CITGO asks US to consider options for alleviating Midwest fuel problems
Midwest refiner CITGO Petroleum Corp. Thursday said it is asking US regulators to take action to ensure there are no supply problems in the region this fall while repairs are made to its 158,650 b/d Lemont, Ill., refinery that was damaged in a fire. Repairs could take 5 to 6 months.
By the OGJ Online Staff
WASHINGTON, DC, Aug. 24 -- With gasoline and diesel production at its 158,650 b/d Illinois refinery interrupted for up to 6 months, Midwest refiner CITGO Petroleum Corp. Thursday said it is asking US regulators to take action to ensure there are no supply problems in the region this fall.
"We are committed to our CITGO-branded marketers and we are determined to meet their product needs," said W. A. DeVore, senior vice-president, supply, marketing & lubricants. He continued, "We are concerned about the short-term gasoline and diesel supply in the Midwest. We have contacted the US Department of Energy and the Environmental Protection Agency to determine what help they can provide to ease the gasoline supply situation in the Chicago and Milwaukee markets."
Company officials said a distillation tower at the crude unit portion of the refinery owned by PDV Midwest Refining LLC and operated by CITGO experienced a structural failure Aug. 17 as a result of conditions present after an Aug. 14 fire.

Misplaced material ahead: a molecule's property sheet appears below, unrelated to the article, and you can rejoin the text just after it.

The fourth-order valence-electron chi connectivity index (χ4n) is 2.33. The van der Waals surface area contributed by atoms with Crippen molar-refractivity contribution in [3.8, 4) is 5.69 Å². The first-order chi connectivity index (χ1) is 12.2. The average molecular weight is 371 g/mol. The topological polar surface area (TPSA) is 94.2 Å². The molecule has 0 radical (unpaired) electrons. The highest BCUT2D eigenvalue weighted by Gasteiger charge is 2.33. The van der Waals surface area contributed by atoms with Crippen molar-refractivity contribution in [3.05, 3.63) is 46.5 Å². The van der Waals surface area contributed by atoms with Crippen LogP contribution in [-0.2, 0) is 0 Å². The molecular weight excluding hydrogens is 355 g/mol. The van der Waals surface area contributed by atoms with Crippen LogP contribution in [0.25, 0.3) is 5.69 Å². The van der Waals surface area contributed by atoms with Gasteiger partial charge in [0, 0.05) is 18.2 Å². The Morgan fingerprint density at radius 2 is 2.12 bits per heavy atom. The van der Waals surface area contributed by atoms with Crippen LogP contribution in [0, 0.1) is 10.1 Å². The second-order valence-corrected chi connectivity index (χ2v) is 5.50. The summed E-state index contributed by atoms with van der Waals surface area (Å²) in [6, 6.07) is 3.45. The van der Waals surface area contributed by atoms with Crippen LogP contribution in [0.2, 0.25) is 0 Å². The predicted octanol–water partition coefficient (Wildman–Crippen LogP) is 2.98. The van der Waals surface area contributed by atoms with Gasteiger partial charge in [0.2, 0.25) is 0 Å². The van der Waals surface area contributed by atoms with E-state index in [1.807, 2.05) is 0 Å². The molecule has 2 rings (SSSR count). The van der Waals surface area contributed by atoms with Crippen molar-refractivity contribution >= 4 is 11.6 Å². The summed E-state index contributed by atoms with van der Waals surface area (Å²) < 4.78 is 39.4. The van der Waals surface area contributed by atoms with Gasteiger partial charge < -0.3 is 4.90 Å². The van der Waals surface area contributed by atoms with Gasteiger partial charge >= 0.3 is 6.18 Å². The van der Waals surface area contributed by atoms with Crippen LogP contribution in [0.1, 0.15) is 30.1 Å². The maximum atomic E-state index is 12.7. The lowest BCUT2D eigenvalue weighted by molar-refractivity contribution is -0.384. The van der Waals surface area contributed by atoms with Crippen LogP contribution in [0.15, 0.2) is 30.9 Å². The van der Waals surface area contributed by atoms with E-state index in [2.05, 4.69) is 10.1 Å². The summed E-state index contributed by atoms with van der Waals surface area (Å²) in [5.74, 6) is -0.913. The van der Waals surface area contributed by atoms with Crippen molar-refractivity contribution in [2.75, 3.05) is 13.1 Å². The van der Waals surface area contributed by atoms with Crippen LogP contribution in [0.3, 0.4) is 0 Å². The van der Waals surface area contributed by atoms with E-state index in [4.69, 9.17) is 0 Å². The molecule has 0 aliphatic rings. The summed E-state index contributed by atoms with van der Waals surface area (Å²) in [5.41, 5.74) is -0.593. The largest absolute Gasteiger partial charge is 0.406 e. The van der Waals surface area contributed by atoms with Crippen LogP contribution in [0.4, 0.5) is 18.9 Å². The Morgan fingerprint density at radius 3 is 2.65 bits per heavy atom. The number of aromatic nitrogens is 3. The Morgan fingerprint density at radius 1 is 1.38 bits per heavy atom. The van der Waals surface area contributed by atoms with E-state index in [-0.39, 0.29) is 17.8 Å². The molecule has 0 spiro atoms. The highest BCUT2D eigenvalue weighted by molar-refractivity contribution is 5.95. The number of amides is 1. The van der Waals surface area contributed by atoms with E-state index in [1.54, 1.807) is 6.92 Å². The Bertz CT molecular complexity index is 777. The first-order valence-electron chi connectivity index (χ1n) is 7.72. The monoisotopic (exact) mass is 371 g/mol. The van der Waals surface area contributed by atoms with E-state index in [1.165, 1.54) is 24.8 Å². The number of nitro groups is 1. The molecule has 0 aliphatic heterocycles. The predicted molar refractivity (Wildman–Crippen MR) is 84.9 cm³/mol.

Sources at both agencies said they are studying the situation but did not indicate what kind of intervention if any the government would take if supplies become dramatically curtailed or prices jump.
Past price spikes in gasoline and heating oil have often prompted some members of Congress to call for oil to be released from the US Strategic Petroleum Reserve. Under the Clinton administration, some oil was released in an effort to calm prices. But then Republican presidential candidate and now US President George W. Bush criticized that action, saying the SPR should only be used to bolster supply, not control prices.
Administration sources suggest using SPR now would be an "unlikely" choice for the president; a more likely scenario would be for EPA and or DOE to "ask" other refiners in the region to postpone maintenance to keep the market supplied.
Agency officials so far have declined to speculate on what role, if any, the government may play if prices do indeed skyrocket.
In the meantime, CITGO says it is exploring other options to keep the Midwest market calm.
"We are exploring every possibility to determine how we can best meet our contractual commitments for petroleum products. We have been talking with refiners in the U. S. as well as refiners in Canada to find supplies of refined product. In addition, we are exploring all avenues of transportation including pipelines, ships and barges," said Adolph Lechtenberger, senior vice-president.
"We are also studying how we can operate the refinery units downstream from the crude unit by bringing in feedstocks for those units from outside of the refinery. If we are able to deliver sufficient feedstocks and blending components, we may be able to begin producing gasoline and diesel fuel at the refinery prior to bringing the crude unit back on line. The extent of the production loss will be determined by our ability to bring the rest of the refinery back on line," he said.